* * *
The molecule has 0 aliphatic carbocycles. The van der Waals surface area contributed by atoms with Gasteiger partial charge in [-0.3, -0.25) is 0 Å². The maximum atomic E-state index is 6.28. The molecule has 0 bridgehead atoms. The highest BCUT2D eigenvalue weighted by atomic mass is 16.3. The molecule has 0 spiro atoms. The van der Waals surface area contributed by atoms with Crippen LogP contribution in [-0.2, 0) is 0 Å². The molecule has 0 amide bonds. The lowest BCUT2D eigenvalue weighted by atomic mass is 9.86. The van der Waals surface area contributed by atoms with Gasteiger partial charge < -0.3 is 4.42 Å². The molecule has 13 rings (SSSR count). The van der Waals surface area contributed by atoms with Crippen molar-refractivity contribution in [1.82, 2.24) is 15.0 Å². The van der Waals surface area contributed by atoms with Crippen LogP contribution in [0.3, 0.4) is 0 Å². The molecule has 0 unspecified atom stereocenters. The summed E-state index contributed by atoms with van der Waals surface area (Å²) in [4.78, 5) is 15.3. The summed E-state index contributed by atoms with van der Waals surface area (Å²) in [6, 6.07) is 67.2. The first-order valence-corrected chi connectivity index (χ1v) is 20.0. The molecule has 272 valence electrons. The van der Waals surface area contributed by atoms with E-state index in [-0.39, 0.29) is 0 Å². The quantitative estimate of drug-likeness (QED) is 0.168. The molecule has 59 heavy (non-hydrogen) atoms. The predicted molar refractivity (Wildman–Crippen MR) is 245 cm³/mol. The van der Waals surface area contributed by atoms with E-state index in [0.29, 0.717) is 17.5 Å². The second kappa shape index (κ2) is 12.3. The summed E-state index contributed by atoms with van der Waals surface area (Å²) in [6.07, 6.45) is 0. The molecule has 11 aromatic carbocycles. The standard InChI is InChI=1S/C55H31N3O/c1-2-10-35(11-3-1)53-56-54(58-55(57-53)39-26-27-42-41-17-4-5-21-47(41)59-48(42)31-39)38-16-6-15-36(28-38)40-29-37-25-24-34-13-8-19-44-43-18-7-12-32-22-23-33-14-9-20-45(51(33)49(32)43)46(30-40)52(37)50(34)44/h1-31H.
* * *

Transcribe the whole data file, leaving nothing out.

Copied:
The molecule has 0 aliphatic carbocycles. The van der Waals surface area contributed by atoms with Gasteiger partial charge in [-0.3, -0.25) is 0 Å². The maximum atomic E-state index is 6.28. The molecule has 0 bridgehead atoms. The highest BCUT2D eigenvalue weighted by atomic mass is 16.3. The molecule has 0 spiro atoms. The van der Waals surface area contributed by atoms with Crippen LogP contribution in [-0.2, 0) is 0 Å². The molecule has 0 amide bonds. The lowest BCUT2D eigenvalue weighted by atomic mass is 9.86. The van der Waals surface area contributed by atoms with Gasteiger partial charge < -0.3 is 4.42 Å². The molecule has 13 rings (SSSR count). The van der Waals surface area contributed by atoms with Crippen molar-refractivity contribution in [1.82, 2.24) is 15.0 Å². The van der Waals surface area contributed by atoms with Crippen LogP contribution in [0.3, 0.4) is 0 Å². The molecule has 0 unspecified atom stereocenters. The summed E-state index contributed by atoms with van der Waals surface area (Å²) in [4.78, 5) is 15.3. The summed E-state index contributed by atoms with van der Waals surface area (Å²) in [6, 6.07) is 67.2. The first-order valence-corrected chi connectivity index (χ1v) is 20.0. The molecule has 272 valence electrons. The van der Waals surface area contributed by atoms with E-state index in [-0.39, 0.29) is 0 Å². The quantitative estimate of drug-likeness (QED) is 0.168. The molecule has 59 heavy (non-hydrogen) atoms. The predicted molar refractivity (Wildman–Crippen MR) is 245 cm³/mol. The van der Waals surface area contributed by atoms with E-state index in [0.29, 0.717) is 17.5 Å². The second kappa shape index (κ2) is 12.3. The summed E-state index contributed by atoms with van der Waals surface area (Å²) in [6.07, 6.45) is 0. The molecule has 11 aromatic carbocycles. The standard InChI is InChI=1S/C55H31N3O/c1-2-10-35(11-3-1)53-56-54(58-55(57-53)39-26-27-42-41-17-4-5-21-47(41)59-48(42)31-39)38-16-6-15-36(28-38)40-29-37-25-24-34-13-8-19-44-43-18-7-12-32-22-23-33-14-9-20-45(51(33)49(32)43)46(30-40)52(37)50(34)44/h1-31H.